Seddon said dating techniques used on bones pulled from old Maori trash pits revealed a gap in time between the disappearance of the Waitaha and the arrival of the yellow-eyed penguin.
The gap indicates the extinction of the older bird created the opportunity for the newer to colonize New Zealand's main islands around 500 years ago, said Sanne Boessenkool, an Otago University doctoral student who led the team of researchers, including some from Australia's Adelaide University and New Zealand's Canterbury Museum.
Competition between the two penguin species may have previously prevented the yellow-eyed penguin from expanding north, the researchers noted.
David Penny of New Zealand's Massey University, who was not involved in the research, said the Waitaha was an example of another native species that was unable to adapt to a human presence.
"In addition, it is vitally important to know how species, such as the yellow-eyed penguin, are able to respond to new opportunities," he said. "It is becoming apparent that some species can respond to things like climate change, and others cannot. The more we know, the more we can help."
The yellow-eyed penguin is considered one of the world's rarest. An estimated population of 7,000 in New Zealand is the focus of an extensive conservation effort.
Source and first three images: Yahoo News @
Yellow Eyed Penguins
Yellow Eyed Penguin bones in comparison with its extinct cousin, the Waitha
DNA samples were taken from the feet of stuffed penguins
Rare penguin took over from rival
The arrival of humans in New Zealand may have led to the extinction of one penguin species - to the advantage of another.
Writing in the Royal Society journal Proceedings B, researchers say the extinct species lived in areas now home to New Zealand's rare yellow eyed penguin.
The extinction is thought to have occurred as recently as 500 years ago.
Early settlers wiped out many of New Zealand's unique animal species.
Scientists from the University of Otago, New Zealand, say they discovered the new species unintentionally when researching the genetic history of the yellow eyed penguin.
Although there are only around 7,000 yellow eyed penguins they have a wide range, being found on the sub Antarctic Campbell and Auckland islands as well as 700 km (435 miles) further north on the South-East coast of New Zealand's South Island.
The discovery of the new species was something of a mystery according to Sanne Boessenkool, who led the research.
"They were around 10% smaller [than the yellow eyed penguin] they were very closely related, but we can't say if they had a yellow crown. There are no records of their existence from the local Maori people," she told BBC News.
DNA analysis compared modern penguins with samples from the feet of 100-year-old museum specimens and 500-year-old bones from both the sub-Antarctic islands and early Polynesian settlements on New Zealand's South Island.
The older bones found in South Island were smaller than those from the modern yellow eyed penguins and contained different DNA.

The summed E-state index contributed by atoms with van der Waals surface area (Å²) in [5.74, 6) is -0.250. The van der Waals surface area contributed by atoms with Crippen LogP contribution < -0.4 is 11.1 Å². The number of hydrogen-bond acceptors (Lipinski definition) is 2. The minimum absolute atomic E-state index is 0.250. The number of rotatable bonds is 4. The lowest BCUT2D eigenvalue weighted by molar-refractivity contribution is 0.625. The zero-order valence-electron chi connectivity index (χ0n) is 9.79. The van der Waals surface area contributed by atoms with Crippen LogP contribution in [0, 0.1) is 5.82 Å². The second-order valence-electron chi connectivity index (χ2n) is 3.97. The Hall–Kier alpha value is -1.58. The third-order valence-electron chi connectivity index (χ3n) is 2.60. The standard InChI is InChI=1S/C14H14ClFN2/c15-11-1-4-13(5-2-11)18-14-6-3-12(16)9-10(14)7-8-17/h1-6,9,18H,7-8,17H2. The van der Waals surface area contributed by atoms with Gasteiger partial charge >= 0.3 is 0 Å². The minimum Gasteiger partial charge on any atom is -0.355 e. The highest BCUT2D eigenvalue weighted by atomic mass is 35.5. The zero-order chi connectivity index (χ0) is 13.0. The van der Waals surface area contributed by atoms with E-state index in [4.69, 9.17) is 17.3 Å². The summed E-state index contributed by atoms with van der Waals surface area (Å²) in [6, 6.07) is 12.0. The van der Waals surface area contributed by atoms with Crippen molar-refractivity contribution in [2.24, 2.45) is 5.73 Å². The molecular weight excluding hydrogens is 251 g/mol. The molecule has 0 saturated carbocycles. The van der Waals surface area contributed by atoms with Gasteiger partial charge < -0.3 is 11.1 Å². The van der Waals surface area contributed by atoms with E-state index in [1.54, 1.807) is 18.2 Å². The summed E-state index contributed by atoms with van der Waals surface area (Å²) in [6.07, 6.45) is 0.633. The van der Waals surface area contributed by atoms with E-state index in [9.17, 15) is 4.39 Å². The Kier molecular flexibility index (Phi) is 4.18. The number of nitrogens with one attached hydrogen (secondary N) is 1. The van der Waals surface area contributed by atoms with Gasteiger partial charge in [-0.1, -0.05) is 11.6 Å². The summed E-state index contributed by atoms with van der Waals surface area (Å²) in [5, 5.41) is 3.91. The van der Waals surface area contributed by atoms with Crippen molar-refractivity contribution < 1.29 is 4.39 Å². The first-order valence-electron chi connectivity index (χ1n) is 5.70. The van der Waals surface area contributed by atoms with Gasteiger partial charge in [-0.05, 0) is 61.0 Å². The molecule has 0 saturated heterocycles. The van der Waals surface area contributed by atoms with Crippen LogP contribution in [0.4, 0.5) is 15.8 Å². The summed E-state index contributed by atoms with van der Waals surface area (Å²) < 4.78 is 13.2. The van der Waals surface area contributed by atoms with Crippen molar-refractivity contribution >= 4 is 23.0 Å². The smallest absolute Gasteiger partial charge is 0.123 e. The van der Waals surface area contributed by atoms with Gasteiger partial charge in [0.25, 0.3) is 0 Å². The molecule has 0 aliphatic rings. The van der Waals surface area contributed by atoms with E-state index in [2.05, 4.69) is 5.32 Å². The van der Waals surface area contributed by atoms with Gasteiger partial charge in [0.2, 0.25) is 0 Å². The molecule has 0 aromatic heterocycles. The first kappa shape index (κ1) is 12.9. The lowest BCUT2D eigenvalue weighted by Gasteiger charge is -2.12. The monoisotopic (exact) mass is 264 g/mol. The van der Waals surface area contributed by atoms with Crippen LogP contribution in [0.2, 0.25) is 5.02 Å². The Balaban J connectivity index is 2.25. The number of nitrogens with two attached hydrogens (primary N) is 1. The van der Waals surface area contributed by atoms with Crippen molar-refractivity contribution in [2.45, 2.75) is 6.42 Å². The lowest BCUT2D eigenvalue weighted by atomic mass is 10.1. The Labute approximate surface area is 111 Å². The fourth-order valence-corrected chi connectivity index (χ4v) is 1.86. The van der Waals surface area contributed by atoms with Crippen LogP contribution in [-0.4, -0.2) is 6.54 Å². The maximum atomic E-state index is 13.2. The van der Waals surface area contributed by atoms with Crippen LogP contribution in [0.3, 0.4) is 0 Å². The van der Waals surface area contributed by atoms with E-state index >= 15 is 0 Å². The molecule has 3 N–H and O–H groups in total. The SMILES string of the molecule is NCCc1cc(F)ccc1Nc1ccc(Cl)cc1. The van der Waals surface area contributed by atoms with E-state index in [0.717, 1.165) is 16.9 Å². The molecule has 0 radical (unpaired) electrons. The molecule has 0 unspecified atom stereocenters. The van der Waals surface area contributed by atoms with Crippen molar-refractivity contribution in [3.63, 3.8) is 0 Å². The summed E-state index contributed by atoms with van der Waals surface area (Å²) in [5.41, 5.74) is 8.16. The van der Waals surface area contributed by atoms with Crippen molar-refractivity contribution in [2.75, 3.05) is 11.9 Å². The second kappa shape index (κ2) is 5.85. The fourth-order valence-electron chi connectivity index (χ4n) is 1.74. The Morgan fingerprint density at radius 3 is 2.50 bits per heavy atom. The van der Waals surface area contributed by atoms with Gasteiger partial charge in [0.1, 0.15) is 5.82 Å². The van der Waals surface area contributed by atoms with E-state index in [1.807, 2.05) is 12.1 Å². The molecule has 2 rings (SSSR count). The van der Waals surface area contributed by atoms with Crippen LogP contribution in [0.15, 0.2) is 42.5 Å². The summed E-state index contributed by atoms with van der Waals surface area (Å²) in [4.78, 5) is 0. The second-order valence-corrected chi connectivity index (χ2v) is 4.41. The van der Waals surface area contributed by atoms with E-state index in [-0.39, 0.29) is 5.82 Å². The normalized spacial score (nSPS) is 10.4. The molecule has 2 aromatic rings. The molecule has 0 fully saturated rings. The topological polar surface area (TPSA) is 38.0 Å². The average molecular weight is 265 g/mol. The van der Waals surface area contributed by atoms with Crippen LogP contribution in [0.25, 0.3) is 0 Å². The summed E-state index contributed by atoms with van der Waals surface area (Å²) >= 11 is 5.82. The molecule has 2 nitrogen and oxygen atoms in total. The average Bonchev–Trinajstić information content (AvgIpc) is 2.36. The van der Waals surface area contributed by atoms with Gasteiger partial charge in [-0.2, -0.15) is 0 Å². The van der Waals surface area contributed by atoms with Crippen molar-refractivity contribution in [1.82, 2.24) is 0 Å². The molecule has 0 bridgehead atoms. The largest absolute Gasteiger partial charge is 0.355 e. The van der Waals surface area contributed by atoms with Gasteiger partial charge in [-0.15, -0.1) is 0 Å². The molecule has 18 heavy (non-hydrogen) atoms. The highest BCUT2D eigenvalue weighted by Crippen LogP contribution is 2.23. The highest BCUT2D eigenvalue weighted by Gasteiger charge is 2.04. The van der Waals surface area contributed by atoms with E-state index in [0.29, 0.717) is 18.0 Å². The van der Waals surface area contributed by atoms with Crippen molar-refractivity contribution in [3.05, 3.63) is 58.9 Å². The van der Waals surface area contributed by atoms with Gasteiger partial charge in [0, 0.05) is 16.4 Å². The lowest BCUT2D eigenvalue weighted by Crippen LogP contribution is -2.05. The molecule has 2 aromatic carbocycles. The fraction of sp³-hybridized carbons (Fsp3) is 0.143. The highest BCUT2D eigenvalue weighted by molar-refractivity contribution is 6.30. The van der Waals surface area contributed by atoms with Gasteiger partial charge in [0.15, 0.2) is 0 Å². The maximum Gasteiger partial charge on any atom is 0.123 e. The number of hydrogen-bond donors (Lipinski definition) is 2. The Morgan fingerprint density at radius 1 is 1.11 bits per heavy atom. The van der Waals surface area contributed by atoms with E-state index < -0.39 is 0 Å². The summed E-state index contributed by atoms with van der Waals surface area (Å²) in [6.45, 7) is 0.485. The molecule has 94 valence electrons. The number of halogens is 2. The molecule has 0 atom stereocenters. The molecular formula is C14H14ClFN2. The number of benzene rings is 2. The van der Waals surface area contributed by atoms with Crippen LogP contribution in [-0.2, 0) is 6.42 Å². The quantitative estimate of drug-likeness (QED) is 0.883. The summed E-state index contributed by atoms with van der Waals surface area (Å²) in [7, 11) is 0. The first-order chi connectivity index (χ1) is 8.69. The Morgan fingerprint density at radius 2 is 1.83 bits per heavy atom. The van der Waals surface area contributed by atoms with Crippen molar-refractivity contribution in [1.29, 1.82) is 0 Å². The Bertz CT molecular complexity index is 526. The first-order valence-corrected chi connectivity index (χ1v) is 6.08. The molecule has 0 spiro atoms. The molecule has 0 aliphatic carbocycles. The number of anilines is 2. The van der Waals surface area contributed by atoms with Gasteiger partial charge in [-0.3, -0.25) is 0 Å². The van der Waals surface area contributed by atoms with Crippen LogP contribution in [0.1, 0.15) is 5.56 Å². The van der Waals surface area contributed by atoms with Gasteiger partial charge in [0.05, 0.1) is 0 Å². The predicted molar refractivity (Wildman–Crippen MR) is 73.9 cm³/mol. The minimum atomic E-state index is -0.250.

The DNA from the sub-Antarctic islands matched that of the modern birds.
This geographic variation and subtle differences in the structure and shape of the bones led the researchers to conclude that New Zealand's South Island had been home to a different, now extinct penguin and to designate this as a new species.
You get a complete shift in just a couple of hundred years
Sanne Boessenkool, University of Otago
Sanne Boessenkool says it's hard to pinpoint exactly why the penguins became extinct but its likely they were eaten by Polynesian settlers who arrived from about 1280AD.
"The fact we find these bones in archaeological sites, villages or settlements, suggests hunting played a role. The birds were an easy target, easy to take and there were never very many of them,"
The new species has been named Megadyptes Waitaha . The Waitaha were the first Polynesian tribe to occupy South Island.
M. waitaha 's rapid replacement by its close relative the yellow eyed penguin, Megadyptes antipodies, raises questions about current dating techniques and extinction theories, says Sanne Boessenkool.
"Often when we look back in time and date bones we don't think a couple of hundred years is important, but here you get a complete shift in just a couple of hundred years. These patterns might be more common, a view we don't consider when looking at large scale extinction events,"she explained.
Shy and secretive
By the time Europeans arrived in South Island in the 1800s, the yellow eyed penguins had already taken over the sites left by its relative. The bird's breeding behaviour makes it an unlikely coloniser. Sanne BoessenKool has studied them in the field for many years.
"They are very secretive, shy and difficult to monitor, they don't live in big colonies, but build their own nest perhaps under some bushes," she commented.
Despite their fragile foothold the researchers say these incoming penguins probably survived on New Zealand's South Island due to a change in human behaviour.
Either the human settlers moved further north due to a lack of food following the extinction of the earlier penguins and other species, or they had begun to develop some of the conservation principles found in contemporary Maori culture and so saw a need to allow these penguins to survive.
Sanne Boessenkool is now investigating how and when the penguins moved across from the sub-Antarctic Auckland and Campbell islands.
"It is a mystery, were now looking at the ways it may have colonised, if its a small group or if they are still coming," she said.
Story from BBC NEWS:
Published: 2008/11/19 01:55:35 GMT